The National Journal has an interview (available by subscription only) with Coast Guard Commandant Thad Allen in its latest issue out today, which contained some interesting comments on the response to Katrina, the state of preparedness today, and the performance of DHS.
When asked why the Coast Guard fared so well in the response to Katrina in comparison with other agencies, he noted:
In my opinion, the operational genius of the Coast Guard is still that we give our field commanders a mission, an area of responsibility, and their own resources and assets, such as cutters and aircraft, and then we leave it up to them. Our field commanders are responsible for assessing the threats in their regions and reacting accordingly, and they don’t require any higher approval to do so. Of course, if an operation goes south because of their judgments, we also hold them accountable.
Exactly! As I’ve argued previously, this is precisely the type of organizational culture that we need in emergency response today: giving people the tools and training, but when they’re out in the field, allowing them to be flexible and creative, and not dealing with excessive bureaucracy.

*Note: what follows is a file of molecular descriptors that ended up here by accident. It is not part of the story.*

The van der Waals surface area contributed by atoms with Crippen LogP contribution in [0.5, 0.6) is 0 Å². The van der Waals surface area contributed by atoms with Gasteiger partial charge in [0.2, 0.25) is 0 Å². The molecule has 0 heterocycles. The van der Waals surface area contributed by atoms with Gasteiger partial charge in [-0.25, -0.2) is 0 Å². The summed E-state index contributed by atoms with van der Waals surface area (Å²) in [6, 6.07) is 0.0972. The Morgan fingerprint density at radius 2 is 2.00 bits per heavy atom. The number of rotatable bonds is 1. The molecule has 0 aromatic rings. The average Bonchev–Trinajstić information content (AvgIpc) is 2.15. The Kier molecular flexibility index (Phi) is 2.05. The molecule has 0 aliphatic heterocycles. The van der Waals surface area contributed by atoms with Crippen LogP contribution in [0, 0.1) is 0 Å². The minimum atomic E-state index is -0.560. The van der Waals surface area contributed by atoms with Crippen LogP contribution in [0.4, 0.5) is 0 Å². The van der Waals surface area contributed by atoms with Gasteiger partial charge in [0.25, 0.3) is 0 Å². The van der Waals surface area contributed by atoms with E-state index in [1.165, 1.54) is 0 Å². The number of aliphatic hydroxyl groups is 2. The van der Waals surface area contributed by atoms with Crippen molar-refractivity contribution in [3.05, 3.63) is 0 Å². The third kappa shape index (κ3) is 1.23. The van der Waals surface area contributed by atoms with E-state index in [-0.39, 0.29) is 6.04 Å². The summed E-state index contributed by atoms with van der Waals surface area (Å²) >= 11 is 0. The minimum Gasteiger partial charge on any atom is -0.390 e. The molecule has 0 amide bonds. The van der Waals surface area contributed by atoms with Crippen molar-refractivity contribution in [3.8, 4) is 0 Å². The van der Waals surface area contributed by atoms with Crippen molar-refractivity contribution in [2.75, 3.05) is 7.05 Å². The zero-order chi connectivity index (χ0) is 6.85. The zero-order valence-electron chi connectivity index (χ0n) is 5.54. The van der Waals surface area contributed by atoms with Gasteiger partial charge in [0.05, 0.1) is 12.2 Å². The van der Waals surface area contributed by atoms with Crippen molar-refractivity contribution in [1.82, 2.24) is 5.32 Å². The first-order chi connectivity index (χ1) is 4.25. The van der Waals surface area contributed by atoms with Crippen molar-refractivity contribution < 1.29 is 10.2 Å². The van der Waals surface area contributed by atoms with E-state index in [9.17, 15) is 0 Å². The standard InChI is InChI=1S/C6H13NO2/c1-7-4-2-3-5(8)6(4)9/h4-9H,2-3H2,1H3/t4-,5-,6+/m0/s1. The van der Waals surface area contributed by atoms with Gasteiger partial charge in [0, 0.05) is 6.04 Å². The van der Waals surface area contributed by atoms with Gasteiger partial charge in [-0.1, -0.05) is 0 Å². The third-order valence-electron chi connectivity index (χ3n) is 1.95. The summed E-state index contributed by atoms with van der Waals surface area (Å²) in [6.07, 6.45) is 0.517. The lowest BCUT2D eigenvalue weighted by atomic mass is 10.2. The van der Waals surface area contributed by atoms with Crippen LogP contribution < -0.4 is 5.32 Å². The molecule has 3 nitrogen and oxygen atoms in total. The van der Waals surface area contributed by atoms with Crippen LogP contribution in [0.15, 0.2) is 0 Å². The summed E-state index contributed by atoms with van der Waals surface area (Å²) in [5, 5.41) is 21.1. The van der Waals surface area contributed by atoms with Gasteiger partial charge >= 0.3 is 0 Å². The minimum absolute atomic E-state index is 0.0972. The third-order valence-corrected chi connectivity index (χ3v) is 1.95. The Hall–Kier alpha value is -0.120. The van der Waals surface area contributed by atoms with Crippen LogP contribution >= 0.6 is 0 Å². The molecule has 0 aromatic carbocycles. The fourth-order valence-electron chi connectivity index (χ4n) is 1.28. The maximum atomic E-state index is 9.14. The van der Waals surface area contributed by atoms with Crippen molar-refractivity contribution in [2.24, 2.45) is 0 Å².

He also responds to a question about general problems that have afflicted DHS:
Well, in a way, DHS is the agency that democracy produced. The original Homeland Security Act that was signed in December of 2002 had some very aggressive timelines associated with it, for instance, yet at the time it was signed, Congress was between sessions and the federal government was in the middle of its fiscal year. That created enormous challenges for a department that was just standing up and trying to get the bricks-and-mortar right and figure out where everybody should be located.
Despite that challenge, however, I think we’ve made more progress than is generally known. In our first two years of operation at DHS, for instance, we were able to aggregate all of our handgun purchases and issue a national handgun contract for all of the various agencies, which is pretty significant. We’ve also bundled a number of large software purchases. Those things may not be very visible to the public, but they represent significant incremental improvements.